LIMA — The name of a health order announced Monday seems to be causing some confusion among a pandemic-weary population, an Allen County Public Health official said Wednesday.
“It’s the ‘order that rescinds various orders,’” said Tami Gough, prevention and health promotion services director for Allen County Public Health. “Unfortunately, I think some people have heard that word ‘rescind,’ and have thought that means orders are done.”
The details are really handled in the second order. Ohio remains under an order requiring masks and social distancing in order to fight the spread of COVID-19 and its variants. That’s unlikely to change soon, as Gov. Mike DeWine previously said he wouldn’t lift health orders until there were fewer than 50 new cases per 100,000 Ohio residents. That benchmark was at 167 per 100,000 Ohio residents last Thursday.
“The mask mandate in the state of Ohio is still in place,” Gough said.
That doesn’t mean there’s no reason for hope. Gough, speaking at Lima Mayor David Berger’s weekly press conference, noted the governor did open the door for festivals and concerts. Organizers can plan these types of events, as long as groups of 10 or fewer people remain socially distanced at least 6 feet from other groups.
“Instead of events being canceled, instead of there being capacities on those types of venues, now it’s just incumbent upon us to practice the safety measures,” Gough said.
In addition to safety protocols, Gough emphasized the importance of getting vaccinated. As of Wednesday afternoon, 26.34% of Allen County’s population had at least its first dose of vaccine, and 19.62% of the population completed its vaccinations.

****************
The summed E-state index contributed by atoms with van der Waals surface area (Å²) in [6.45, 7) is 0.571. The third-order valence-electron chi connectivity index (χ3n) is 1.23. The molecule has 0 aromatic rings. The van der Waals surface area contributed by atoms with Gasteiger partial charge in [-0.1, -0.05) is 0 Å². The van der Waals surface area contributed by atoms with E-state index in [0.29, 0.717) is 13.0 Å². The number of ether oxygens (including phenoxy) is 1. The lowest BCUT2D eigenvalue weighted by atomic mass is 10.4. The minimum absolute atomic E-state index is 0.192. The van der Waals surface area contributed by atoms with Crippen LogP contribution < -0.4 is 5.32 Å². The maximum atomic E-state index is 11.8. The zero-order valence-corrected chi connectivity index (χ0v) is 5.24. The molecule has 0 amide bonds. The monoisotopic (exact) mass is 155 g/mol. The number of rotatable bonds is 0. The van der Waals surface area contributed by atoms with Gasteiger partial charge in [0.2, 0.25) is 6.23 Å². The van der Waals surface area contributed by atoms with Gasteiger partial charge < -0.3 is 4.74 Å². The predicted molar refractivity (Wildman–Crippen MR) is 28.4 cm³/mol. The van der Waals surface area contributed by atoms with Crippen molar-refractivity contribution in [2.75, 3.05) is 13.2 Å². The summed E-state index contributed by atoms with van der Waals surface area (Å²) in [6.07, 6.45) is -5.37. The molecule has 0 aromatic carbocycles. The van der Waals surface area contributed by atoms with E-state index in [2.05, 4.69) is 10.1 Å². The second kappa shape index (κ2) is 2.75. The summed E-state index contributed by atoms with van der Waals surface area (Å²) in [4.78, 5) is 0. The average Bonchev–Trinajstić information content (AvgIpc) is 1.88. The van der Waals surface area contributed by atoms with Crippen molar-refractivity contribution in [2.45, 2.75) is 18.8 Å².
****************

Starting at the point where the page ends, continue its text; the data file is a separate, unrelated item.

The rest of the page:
While the number of people getting at least their first dose of vaccine in Allen County went up in the last seven days compared to the prior seven days — 2,191 compared to 1,957 — it’s still down from a peak of 3,021 March 10 through March 16.
The Allen County mass vaccination clinic gave out an estimated 1,800 doses last week, with ongoing clinics planned at the former Knights of Columbus hall, 810 S. Cable Road, Lima, through the week of May 17. Upcoming dates include 10 a.m. to 6 p.m. Thursday; 9 a.m. to 3 p.m. Saturday; 9 a.m. to 3 p.m. Wednesday, April 14; 9 a.m. to 3 p.m. Thursday, April 15; and starting at 9 a.m. Friday, April 16 and Saturday, April 17.
Putnam County Health Department also announced it would provide a limited number of Moderna vaccines from 4 to 6 p.m. Tuesday, April 13.
Vaccines are now available to anyone over the age of 16, although 16- and 17-year-olds must get the Pfizer vaccine.
“The supply is far outweighing the demand,” Gough said. “So if you want the shot, you should be able to find a shot fairly quickly.”
Vaccination efforts have expanded to Bluffton University’s campus, with a goal of immunizing college students before they return home for the summer. On-campus clinics are set for Friday and Monday, with Bluffton receiving 300 doses of the single-shot Johnson & Johnson vaccine.
“These clinics demonstrate our commitment to the health and safety of not only our students but to the larger village community and the communities our students call home,” said Dr. Sherri Winegardner, director of nursing and chair of Bluffton’s COVID-19 steering committee, in a press release. “Vaccination is key to managing this pandemic, and we are grateful to the governor’s office for providing vaccines directly to our campus.”